7 Things You Didn't Know About American Chinese Food (Slideshow)
Chinese American dishes actually have multiple influences from many world cultures. Crab Rangoon, for example, is actually a French Polynesian-inspired dish from San Francisco. The Chinese Fortune Cookie is really more of a traditional Japanese cracker adapted for American Chinese restaurants, and many of the noodles used today are really Italian-inspired cuisine.
Flickr/ Tim Ellis
American Chinese cuisine is packed full of vegetables like carrots, tomatoes, and broccoli… problem is that none of these ingredients are native to China so very few traditional Chinese dishes were made with them. Traditional Chinese food actually uses a lot more green onions, daikon, and a bitter leafy broccoli. American Chinese food also tends to treat vegetables as a garnish, whereas in traditional Chinese cuisine, vegetables and rice (or noodles) are actually the main component of the dish.
The West Coast bohemian culture really took to American Chinese cuisine in the 1920s, but it wasn’t until after World War II that it started to become really popular. Originally there were two menus available — an American one and a Chinese one, each catering to different preferences, though soon the beatnik palate started to dominate and the American menu was left standing.
Flickr/ Janet Lackey
A big difference between American Chinese food and the more traditional variety is the proliferation of dishes with sweet syrupy sauces. This is because many of the ingredients used canned fruits like pineapple and cherries, which came drowned in sugary syrups. The sweet and savory combinations proved a hit with the American public and the cheaper canned ingredients kept the prices lower, which seemed like a win-win for everyone.
Today even though some eateries offer healthier versions of these dishes made with natural ingredients, those canned-food flavors still haven’t changed... sweet and sour pork, anyone?
American Chinese food has melded and adapted to satisfy a variety of palates across the U.S., from Chow Mein sandwiches in New England and the deliciously artery-clogging deep fried pupu platters, to a St. Paul’s Sandwich further west in Missouri, which is basically an egg foo yung patty with lettuce, a pickle, and mayo between two slices of white bread.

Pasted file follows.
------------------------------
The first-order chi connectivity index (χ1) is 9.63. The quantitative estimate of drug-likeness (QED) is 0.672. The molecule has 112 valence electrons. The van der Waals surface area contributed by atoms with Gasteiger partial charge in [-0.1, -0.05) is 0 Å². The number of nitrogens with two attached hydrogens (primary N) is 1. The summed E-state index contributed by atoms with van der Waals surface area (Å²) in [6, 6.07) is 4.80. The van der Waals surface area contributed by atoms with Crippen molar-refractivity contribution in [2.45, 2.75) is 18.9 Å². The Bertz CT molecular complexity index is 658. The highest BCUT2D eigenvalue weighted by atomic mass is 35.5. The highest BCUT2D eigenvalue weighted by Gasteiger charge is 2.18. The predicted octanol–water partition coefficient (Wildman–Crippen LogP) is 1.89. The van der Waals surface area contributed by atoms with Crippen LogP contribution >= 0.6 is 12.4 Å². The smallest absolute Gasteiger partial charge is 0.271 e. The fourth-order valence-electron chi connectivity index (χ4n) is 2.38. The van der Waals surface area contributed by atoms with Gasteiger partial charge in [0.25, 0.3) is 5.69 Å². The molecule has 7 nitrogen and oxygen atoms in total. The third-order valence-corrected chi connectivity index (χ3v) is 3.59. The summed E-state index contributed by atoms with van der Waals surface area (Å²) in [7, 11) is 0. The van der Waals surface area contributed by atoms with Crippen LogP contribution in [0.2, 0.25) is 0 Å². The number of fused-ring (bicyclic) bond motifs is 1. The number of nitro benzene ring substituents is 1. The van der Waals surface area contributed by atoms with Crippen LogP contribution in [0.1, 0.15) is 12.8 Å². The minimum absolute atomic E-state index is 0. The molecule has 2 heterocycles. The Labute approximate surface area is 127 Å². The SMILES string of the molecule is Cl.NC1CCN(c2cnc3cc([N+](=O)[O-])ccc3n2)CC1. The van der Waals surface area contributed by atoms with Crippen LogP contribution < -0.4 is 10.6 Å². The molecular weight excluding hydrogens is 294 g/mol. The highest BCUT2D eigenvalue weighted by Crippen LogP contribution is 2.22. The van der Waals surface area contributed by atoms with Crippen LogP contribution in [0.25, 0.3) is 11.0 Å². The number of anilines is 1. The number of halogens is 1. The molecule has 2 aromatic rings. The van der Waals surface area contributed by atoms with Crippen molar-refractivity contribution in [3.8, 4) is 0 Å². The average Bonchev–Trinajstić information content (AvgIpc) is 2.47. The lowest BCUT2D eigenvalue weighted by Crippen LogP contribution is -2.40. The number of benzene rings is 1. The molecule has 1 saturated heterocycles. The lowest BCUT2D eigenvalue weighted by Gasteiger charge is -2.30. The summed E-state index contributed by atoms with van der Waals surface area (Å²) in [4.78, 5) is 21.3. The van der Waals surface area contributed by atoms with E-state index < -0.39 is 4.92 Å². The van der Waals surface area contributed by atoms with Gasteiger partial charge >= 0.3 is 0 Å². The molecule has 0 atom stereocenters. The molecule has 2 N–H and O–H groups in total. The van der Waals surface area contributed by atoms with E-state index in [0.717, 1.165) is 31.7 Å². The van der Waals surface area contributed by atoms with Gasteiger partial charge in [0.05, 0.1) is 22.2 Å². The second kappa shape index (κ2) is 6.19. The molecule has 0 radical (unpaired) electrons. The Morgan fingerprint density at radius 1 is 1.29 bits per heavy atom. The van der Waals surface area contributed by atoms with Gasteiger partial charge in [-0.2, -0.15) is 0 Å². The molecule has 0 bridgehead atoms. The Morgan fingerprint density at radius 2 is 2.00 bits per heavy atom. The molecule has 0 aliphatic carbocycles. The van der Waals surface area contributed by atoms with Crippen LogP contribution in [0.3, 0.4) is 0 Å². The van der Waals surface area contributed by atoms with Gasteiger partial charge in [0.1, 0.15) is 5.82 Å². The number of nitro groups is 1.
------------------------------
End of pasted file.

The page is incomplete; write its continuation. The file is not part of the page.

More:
Flickr/ Zsu Dever
Those little white-carton wire-handled containers that are synonymous with Chinese takeout are actually a uniquely American invention, a Japanese-influenced origami design from Chicago native Frederick Weeks Wilcox. The invention was an update on the wooden-box oyster pail, which was used to transport raw oysters from the harbor to the urban areas where they could be shucked on the spot. When the live oyster trade started to ebb, the wooden pails were used to bring Chinese food home from restaurants for quick and easy dinners.
Flickr/ Addison Berry
American Chinese food had its early beginnings on the West Coast, where it was brought to California by immigrants from the southern Chinese district of Toishan. Through much of the subsequent history Chinese immigration was severely limited so Chinese American food stuck to those early dishes and evolved from them: such favorites include chop suey, egg foo yung, and sweet and sour pork. They were associated mostly with the poor, rural dishes that were not eaten by most Chinese people.
When immigration laws relaxed, the market was flooded with newer dishes from Taiwan and Hong Kong, which added to the concoction of what we now consider American Chinese food.
Flickr/ Wally Gobetz